If the Heathrow plotters did the same—and some argue that a plot as sophisticated and complex as this one would demand such outside expertise, we could be seeing some "re-networking" of a jihadist movement that had been viewed as atomized in the post-9/11 period. That would both raise the danger level—because more technical expertise could be brought to bear in a conspiracy—and increase the chances of intelligence services catching wind of an operation. The more moving parts there are, and the less insulated a cell is, the easier it is to find.
Suicide attacks: When Ramzi and Khalid Sheikh Mohammed planned Bojinka, the expectation was that the bomber would get on a flight at its point of origin, assemble the bomb on board, and get off at another stop before the plane began the long leg across the Pacific. (When Ramzi did his test run on the Philippine Airlines flight, he boarded a plane to Tokyo in Manila and got off, after taping the bomb under a seat, on the Philippine island of Cebu.) We don't know yet if the Heathrow attacks were planned as "martyrdom operations," but if the targeted flights went directly from Heathrow to the United States, then they were probably intended to be suicide bombings.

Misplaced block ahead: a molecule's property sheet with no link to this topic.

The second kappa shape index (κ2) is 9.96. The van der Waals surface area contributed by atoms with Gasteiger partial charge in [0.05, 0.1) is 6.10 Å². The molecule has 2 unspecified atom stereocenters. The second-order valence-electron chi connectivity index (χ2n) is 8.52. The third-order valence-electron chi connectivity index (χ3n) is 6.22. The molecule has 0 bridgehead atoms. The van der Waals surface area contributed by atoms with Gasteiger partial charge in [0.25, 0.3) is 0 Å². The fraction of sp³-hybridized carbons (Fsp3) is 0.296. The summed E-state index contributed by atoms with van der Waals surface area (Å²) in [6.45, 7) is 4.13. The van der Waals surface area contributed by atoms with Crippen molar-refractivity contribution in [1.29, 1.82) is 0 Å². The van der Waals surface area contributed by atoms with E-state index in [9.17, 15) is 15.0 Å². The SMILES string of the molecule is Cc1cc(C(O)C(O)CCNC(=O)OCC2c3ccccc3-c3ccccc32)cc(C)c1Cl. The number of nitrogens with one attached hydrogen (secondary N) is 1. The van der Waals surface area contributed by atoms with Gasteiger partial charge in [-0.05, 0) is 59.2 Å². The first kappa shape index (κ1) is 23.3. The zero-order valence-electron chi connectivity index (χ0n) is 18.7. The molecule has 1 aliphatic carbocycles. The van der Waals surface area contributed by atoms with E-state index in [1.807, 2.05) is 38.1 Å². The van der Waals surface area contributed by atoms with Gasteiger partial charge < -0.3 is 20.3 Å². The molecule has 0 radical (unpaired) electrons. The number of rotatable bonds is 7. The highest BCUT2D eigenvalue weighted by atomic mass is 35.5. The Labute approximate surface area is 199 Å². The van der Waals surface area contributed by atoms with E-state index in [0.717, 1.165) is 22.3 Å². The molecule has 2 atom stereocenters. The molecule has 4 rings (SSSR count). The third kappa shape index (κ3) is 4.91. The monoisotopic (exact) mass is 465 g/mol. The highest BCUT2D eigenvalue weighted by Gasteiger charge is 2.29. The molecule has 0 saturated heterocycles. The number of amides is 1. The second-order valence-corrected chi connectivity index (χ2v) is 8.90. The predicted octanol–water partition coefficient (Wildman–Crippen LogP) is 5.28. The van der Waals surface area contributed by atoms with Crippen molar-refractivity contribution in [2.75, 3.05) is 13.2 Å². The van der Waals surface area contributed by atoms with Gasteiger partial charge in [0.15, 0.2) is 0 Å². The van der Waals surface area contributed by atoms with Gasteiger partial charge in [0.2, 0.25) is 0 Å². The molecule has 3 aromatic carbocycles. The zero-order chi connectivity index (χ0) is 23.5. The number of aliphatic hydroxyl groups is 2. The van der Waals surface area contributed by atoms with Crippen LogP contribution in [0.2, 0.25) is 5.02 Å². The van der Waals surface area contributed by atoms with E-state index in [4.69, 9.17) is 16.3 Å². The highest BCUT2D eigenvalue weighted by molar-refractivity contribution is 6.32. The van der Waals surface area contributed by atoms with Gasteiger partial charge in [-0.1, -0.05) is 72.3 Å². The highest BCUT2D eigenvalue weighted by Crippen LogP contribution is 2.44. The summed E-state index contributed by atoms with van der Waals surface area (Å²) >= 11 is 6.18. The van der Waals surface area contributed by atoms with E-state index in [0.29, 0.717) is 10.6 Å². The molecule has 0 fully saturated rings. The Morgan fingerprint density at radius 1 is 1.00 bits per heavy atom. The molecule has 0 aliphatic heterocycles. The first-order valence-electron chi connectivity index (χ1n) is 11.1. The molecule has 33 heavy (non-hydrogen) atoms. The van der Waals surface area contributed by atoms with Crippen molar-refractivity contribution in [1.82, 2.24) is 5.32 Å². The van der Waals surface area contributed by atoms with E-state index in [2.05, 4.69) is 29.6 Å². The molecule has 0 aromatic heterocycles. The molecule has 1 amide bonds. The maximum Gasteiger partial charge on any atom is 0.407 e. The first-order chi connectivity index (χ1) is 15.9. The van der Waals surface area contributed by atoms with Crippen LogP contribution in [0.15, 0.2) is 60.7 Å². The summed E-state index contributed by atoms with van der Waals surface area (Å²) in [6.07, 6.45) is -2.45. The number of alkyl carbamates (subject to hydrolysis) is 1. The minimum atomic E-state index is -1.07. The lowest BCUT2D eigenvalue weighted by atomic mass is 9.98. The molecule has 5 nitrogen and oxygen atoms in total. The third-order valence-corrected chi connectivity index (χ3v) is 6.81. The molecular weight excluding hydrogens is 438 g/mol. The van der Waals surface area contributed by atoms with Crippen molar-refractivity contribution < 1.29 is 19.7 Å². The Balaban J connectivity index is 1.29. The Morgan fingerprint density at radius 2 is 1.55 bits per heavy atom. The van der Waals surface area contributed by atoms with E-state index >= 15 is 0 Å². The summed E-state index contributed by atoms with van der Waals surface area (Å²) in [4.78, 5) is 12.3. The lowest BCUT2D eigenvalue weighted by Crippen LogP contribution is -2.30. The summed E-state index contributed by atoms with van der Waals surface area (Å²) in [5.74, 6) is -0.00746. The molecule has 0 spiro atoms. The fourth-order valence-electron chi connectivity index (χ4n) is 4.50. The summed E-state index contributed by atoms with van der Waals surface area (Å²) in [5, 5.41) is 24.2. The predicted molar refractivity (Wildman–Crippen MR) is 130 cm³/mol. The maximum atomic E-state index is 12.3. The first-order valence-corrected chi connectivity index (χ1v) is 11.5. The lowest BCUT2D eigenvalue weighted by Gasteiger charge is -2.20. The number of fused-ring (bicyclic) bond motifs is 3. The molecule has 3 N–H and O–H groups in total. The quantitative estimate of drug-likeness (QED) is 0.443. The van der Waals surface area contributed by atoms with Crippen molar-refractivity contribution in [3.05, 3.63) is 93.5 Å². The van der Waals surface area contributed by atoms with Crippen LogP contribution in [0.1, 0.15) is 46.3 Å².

That, in turn, would confirm that there are more individuals with greater emotional commitment—fanaticism, if you prefer—available for jihadist terror than before. That may not be big news, but it is a depressing reminder of how the phenomenon has deepened and become more threatening in a very short time.